Despite all the invective political banter, surprisingly few know the answer to this question.  Many assume it is because President Trump is unhinged (or being controlled by the Russians).  Others think it is because Governor Brown and the Democratic super majority who control California public policy are out of control.  Surprisingly, though, the current legal battle is just the latest chapter in our Nation’s long struggle to define the boundary between state sovereignty and federal supremacy. 

But what triggered this latest round of a long-standing dispute?

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Our legislature “desires to direct special attention to the needs and problems of elderly persons, recognizing that these persons constitute a significant and identifiable segment of the population and that they are more subject to risks of abuse, neglect, and abandonment.”  (Wel. & Inst. Code § 15600(b).)  Accordingly, an elder or dependent adult may seek a restraining order to prevent another from abusing them pursuant to Welfare and Institutions Code section 15657.03.  Subdivision (c) of that provision states:  “An order may be issued under this section, with or without notice, to restrain any person for the purpose of preventing a recurrence of abuse, if a declaration shows, to the satisfaction of the court, reasonable proof of a past act or acts of abuse of the petitioning elder or dependent adult.”  (Emphasis added.)  But what proof is required if an elder or dependent adult obtained a restraining order, and wishes to renew the restraining order before it expires?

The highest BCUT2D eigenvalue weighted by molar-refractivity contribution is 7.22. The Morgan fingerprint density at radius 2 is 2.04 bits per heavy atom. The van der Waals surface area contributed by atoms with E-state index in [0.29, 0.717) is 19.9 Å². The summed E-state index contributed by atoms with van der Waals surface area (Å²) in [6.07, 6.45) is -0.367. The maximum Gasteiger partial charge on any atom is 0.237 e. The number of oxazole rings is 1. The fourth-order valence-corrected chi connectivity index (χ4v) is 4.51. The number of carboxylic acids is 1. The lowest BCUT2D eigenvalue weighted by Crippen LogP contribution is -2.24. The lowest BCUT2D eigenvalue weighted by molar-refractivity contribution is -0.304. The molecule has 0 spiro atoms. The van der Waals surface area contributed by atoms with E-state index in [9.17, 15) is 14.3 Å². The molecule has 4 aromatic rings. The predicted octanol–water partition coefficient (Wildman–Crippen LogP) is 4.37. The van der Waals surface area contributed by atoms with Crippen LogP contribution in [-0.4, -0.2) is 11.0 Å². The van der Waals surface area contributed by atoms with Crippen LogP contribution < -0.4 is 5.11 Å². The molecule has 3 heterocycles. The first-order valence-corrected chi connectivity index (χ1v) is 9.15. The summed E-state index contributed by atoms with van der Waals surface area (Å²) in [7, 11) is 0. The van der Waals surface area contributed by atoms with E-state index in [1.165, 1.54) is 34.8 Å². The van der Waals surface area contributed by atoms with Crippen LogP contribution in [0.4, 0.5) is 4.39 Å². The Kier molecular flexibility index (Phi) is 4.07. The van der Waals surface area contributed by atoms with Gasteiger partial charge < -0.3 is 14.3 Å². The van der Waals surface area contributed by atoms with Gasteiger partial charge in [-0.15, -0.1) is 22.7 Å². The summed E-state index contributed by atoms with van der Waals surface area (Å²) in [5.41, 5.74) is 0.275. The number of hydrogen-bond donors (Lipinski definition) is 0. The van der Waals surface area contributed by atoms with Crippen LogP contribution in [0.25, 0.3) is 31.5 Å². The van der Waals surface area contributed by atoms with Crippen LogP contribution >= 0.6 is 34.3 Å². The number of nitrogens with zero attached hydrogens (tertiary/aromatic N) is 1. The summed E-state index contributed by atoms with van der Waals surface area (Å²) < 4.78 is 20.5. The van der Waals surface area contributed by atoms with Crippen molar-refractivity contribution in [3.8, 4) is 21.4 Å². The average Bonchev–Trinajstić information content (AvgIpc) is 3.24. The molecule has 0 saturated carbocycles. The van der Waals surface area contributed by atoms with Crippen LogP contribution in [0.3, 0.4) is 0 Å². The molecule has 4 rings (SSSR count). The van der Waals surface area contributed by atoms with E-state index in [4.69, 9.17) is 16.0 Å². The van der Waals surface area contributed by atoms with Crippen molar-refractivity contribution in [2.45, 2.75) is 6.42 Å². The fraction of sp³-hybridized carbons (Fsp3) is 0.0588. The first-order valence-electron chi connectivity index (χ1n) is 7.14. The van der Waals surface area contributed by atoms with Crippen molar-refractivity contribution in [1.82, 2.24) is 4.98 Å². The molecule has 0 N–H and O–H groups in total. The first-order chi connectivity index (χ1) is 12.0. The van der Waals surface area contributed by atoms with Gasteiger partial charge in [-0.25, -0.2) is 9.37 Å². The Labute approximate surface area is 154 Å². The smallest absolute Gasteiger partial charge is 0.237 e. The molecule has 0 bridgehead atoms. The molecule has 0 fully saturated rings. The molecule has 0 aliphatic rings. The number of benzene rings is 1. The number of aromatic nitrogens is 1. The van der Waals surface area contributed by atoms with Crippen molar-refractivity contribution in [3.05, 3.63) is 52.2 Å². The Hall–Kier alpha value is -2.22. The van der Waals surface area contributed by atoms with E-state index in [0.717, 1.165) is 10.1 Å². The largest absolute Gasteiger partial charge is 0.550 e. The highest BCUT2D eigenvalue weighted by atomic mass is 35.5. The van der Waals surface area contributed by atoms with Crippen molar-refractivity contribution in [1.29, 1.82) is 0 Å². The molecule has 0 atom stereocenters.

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In late June of this year, the California legislature passed the California Consumer Privacy Act (AB 375) (“CCPA”) to protect the confidentiality of personal information collected by businesses.  The CCPA is effective on January 1, 2020, giving businesses a little over a year to get ready to comply with the new law.  Given the breadth of the law and the potentially steep statutory damages allowed under the CCPA, companies should begin to prepare now. 

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The California Supreme Court recently issued an opinion in Liberty Surplus Insurance Corporation et al. v. Ledesma & Meyer Construction Company, Inc., et al. which could drastically alter the scope of insurance coverage for claims involving intentional conduct.  The case involved a general liability policy of L&M, a construction company.  L&M was hired by San Bernadino Unified School District on a construction project.  A student at the school sued the company alleging that one of its employees had sexually abused her.  The lawsuit alleged that the company was negligent in hiring and supervising the alleged abuser.

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